Have you ever seen a Lava Lamp and wondered how it worked? It’s all thanks to density!
Some liquids are denser than other liquids, which means they are heavier or contain more “”stuff” per unit volume. A Lava Lamp is filled with liquid and a layer of colored wax on the bottom. The light at the base of the lamp heats the wax. Drops of liquid wax are less dense than the liquid in the lamp. So, as the wax softens to liquid, it floats to the top of the lamp. When the wax cools and becomes solid again, it floats back to the bottom.
You can create a similar illusion using a few items from the kitchen.
- A tall, clear glass
- Cooking oil
- Fill your glass two-thirds full with water.
- Add enough oil to form about an inch thick layer. Since oil isn’t as dense as water, it will float to the top.
- Add some salt.
- Watch drops of oil dance in the water as the denser salt sinks and carries drops of oil with it. When the water dissolves the salt, the oil floats back up to the top again, like a Lava Lamp.
Originally written for and posted on the now-defunct My OH! Momma website.
Her room was pink and pristine. My feet sunk into the carpet when I walked in, slowing my steps as I approached the most beautiful dollhouse I had seen in my seven years of living. It was simply majestic. The sun shone through the window and over it like a spot light. I thought that made it look like a gift from heaven. It was massive, definitely taller than me, with all the details of a real house, including a bathroom with a toilet. I reached for the dark-haired doll to march her up the grand staircase. Oh, she’d look lovely descending it in that red ball gown hanging in the upstairs closet! It’d be so dramatic, like that Gone with the Wind movie my mom liked. But before I could grasp her, a firm hand gripped my wrist and yanked it back with a blast of, “No!”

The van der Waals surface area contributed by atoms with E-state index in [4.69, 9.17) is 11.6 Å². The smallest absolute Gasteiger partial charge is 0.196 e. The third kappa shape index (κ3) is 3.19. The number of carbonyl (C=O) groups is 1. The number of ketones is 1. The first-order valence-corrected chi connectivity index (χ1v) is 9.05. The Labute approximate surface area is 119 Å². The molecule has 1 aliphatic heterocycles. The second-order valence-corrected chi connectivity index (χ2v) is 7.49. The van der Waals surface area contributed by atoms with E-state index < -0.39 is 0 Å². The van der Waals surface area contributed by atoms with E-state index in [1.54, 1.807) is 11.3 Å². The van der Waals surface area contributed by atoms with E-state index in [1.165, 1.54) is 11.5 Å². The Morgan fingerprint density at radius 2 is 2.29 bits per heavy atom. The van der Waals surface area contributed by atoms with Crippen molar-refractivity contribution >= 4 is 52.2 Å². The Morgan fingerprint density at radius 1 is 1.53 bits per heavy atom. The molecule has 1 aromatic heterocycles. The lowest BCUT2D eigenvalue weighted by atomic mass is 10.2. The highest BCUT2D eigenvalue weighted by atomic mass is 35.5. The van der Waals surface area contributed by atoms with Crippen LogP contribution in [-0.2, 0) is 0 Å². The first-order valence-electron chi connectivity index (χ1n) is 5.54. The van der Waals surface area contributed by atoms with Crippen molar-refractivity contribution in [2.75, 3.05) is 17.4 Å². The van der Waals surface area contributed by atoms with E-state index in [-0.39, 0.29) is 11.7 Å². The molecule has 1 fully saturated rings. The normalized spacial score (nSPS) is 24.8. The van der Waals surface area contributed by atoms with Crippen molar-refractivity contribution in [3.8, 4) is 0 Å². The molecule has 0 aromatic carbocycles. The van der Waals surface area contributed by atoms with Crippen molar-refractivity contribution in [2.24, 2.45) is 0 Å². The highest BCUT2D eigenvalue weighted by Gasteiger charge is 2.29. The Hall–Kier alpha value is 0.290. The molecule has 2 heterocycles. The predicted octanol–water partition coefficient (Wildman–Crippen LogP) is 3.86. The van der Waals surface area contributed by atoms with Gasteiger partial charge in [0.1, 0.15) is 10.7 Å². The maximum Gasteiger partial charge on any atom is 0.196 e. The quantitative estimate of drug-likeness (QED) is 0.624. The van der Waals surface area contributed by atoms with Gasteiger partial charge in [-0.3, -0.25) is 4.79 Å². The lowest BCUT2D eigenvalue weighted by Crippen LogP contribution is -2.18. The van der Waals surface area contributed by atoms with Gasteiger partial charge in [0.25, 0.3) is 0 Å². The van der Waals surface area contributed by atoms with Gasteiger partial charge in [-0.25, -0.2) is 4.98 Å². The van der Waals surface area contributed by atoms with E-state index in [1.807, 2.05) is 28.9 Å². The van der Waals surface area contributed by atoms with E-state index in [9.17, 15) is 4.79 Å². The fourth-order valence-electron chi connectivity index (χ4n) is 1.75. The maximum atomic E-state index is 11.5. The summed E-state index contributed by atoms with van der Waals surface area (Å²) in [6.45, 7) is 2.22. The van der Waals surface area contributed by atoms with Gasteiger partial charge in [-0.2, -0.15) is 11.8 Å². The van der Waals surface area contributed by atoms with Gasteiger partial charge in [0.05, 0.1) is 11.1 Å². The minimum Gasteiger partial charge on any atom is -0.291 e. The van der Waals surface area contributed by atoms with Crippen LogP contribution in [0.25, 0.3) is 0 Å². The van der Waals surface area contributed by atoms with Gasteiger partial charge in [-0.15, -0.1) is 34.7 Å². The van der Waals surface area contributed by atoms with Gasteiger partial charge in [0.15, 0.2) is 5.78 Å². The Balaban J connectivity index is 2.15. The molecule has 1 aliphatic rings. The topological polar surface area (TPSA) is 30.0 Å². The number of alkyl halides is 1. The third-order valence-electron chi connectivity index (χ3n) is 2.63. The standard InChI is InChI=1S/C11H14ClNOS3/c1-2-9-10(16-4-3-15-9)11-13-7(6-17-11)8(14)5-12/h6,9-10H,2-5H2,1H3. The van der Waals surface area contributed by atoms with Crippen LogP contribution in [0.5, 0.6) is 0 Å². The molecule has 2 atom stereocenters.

I stood perfectly still, scared to move, careful not to “make a mess” or disrupt anything after her mom bustled out of the room, probably to disinfect the air where I had exhaled.
“You can sit here,” she said, patting the space next to her on the daybed. But it was all so white and the pillows were lined up just so. I could still feel the impression of her mother’s hand around my arm.